Anyone who’s been to Ikea knows it’s an exhausting ordeal. You start off at the top floor and have to journey through a maze of aisles and stacked shelving, following a path of “exit arrows” through multiple floors of crowded home goods. My experience of shopping in Ikea in Beijing wasn’t necessarily out of the ordinary because of the Swedish goods available, but rather for the claustrophobia-inducing amount of Chinese people bizarrely treating the store like a special theme park.
Ikea’s Beginnings in China
Not a lot of foreign businesses succeed in China (see my past post on Walmart in China here), and Ikea’s had its share of ups and downs. Ikea first arrived in China in the year 1998, but didn’t start earning big profits until 2012 when they changed their practices to cater to middle class Chinese consumers. They did this by slashing prices – using locally sourced raw material and products – and encouraging people to try out products and build them at home, etc. There had never been a store like this previously, where locals could feel and actually experience the goods on display for themselves. Now, Ikea is seen as one of the few foreign-owned businesses that have been able to gain and maintain their footing in the Chinese market.
However, the store has also become synonymous as a place for all-day family outings, to the frustration of its workers and the amusement of expats expecting a “normal” Ikea shopping experience.
A Simple Shopping Run
I was unaware of what to expect when I visited Ikea for the first time in China last month. I went with some new friends the week after I moved into Beijing, as I was in desperate need for more shelving in my sparsely furnished teacher dorm. Not wanting to shop on an empty stomach, we initially hit up the canteen for Ikea’s must-have Swedish meatballs.
There were two separate cafeteria stations offering entrees and desserts that catered to annoyed-looking customers impatient for their turn at the exotic Swedish fare. Off to one side was a play area with tables for families with younger children. Dodging strollers and carts on our way through, we decided it’d be prudent to find a place to sit first, then take turns ordering food.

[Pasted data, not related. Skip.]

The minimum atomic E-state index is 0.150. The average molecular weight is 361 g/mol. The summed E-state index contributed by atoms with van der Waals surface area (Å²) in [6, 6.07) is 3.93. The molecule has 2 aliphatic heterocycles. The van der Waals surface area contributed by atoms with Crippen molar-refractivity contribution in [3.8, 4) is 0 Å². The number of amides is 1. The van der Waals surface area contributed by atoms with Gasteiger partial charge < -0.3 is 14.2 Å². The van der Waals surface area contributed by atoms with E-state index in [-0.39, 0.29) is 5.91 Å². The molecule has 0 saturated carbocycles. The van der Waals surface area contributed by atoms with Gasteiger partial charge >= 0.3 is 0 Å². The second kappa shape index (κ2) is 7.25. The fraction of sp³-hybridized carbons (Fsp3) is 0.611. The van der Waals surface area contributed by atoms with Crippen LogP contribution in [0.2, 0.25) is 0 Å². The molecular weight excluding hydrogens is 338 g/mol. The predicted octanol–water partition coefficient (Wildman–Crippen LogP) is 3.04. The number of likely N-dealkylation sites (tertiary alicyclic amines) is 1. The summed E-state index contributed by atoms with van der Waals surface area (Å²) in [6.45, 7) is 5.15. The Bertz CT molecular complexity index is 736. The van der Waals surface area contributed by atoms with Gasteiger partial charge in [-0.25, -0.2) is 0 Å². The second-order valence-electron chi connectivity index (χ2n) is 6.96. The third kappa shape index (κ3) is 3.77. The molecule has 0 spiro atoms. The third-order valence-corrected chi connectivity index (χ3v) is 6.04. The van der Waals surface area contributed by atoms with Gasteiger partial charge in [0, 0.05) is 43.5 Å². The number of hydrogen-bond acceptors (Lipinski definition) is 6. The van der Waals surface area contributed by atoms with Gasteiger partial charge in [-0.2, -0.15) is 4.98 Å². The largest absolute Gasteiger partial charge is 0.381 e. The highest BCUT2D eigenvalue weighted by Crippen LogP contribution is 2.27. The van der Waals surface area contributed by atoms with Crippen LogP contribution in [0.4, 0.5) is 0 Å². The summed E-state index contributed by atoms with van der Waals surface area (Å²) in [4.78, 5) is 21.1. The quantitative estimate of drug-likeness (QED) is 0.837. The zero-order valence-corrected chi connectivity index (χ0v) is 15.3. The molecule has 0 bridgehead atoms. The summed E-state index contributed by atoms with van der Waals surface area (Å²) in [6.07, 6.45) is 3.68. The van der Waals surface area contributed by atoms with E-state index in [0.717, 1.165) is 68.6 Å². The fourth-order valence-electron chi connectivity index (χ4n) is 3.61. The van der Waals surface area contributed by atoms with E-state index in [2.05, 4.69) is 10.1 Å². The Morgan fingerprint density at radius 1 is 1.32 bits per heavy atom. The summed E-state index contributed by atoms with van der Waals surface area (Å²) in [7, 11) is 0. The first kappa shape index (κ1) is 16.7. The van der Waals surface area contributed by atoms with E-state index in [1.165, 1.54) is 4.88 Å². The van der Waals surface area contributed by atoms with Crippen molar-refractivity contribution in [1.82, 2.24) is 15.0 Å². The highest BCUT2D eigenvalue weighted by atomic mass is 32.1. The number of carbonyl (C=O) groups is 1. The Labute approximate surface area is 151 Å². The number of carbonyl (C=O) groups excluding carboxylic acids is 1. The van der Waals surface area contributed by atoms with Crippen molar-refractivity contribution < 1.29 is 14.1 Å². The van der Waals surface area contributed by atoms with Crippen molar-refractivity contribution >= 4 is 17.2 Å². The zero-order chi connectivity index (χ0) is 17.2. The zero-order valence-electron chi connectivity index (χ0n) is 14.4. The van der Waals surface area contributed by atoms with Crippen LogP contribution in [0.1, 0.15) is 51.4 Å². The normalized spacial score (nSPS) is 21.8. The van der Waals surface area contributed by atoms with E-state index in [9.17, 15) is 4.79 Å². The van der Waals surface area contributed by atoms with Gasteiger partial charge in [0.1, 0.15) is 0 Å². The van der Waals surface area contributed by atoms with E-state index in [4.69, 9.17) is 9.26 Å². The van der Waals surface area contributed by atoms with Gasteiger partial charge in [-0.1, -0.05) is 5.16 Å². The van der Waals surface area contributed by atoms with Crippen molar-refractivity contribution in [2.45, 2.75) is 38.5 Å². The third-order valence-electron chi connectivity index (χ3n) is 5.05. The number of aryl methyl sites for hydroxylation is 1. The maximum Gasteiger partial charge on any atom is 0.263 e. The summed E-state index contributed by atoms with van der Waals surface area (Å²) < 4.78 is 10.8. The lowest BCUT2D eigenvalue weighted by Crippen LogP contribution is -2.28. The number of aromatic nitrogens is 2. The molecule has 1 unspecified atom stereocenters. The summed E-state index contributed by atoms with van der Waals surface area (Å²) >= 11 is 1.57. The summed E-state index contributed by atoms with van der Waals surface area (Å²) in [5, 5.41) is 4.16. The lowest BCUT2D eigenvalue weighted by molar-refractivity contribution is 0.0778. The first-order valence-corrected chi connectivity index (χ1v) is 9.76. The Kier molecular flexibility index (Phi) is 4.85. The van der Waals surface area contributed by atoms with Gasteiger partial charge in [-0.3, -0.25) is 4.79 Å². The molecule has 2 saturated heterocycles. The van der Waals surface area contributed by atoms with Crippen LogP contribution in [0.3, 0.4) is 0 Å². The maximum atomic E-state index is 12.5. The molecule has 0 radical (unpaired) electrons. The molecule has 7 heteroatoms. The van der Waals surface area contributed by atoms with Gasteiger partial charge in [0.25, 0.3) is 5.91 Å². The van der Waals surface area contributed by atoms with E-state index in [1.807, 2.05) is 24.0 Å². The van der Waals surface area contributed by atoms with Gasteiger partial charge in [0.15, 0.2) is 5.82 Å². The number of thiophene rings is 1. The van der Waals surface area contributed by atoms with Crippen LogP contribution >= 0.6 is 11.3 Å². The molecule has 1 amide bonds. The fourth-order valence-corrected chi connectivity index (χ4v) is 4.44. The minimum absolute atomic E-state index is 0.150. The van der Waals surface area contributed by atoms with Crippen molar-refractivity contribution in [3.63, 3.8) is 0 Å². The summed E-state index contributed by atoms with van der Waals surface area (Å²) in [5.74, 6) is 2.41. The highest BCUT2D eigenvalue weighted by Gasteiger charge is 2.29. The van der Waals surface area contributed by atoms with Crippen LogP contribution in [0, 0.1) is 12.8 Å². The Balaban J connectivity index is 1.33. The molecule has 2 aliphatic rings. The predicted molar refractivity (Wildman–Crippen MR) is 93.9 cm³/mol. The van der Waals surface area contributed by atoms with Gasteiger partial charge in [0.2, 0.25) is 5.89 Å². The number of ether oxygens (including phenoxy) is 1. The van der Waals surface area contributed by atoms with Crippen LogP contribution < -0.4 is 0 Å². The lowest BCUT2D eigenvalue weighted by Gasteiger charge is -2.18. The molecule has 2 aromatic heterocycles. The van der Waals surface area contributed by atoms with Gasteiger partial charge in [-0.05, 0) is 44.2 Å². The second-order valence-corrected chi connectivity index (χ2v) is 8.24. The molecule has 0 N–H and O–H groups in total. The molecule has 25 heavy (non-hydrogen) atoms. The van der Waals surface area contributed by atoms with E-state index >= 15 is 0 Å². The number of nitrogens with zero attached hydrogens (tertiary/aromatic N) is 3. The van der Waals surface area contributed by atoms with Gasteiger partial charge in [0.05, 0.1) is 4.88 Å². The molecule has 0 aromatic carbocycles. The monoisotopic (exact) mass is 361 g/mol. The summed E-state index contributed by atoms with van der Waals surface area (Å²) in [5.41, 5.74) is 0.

The dining area was in utter chaos and jampacked with extended families. All the tables were full, even the dining sets meant for displays. The tables were also littered with trays and trash. Normally in China, you’d leave your food tray for an attendant to collect and toss, but, in Ikea, things are so cheap partially because they don’t pay for attendants – you’re expected to bus your own table. Many customers here were oblivious to this rule, leaving the tables a frightful mess. We also saw many older folks who snuck in their own meals, but without an attendant to monitor them, they went unnoticed in the chaos.
We ended up snagging three seats next to a family with a baby and leaving a person to guard our spot. It was so crowded that people would line up next to our table with their trays of food, waiting for us to finish as we ate. Once satiated, we proceeded into the first segment of the Ikea maze at the top floor…
Into the Frying Pan…
After a bit of confusion about which way to go (there were loads of people going the opposite direction), we found the correct path and proceeded on into the land of home goods. We were met with an unexpected and bizarre sight. Not even a couple meters in, there were people hanging out on nearly all the display surfaces. Some people had actually taken off their shoes and were napping on the showroom beds. Others sat on sofas and gossiped or played on their cell phones. An entire section of desk chairs was occupied by elderly customers who were busily glaring at passersby or also snoozing. I found myself imagining the prices hanging off the chairs to include the people in them.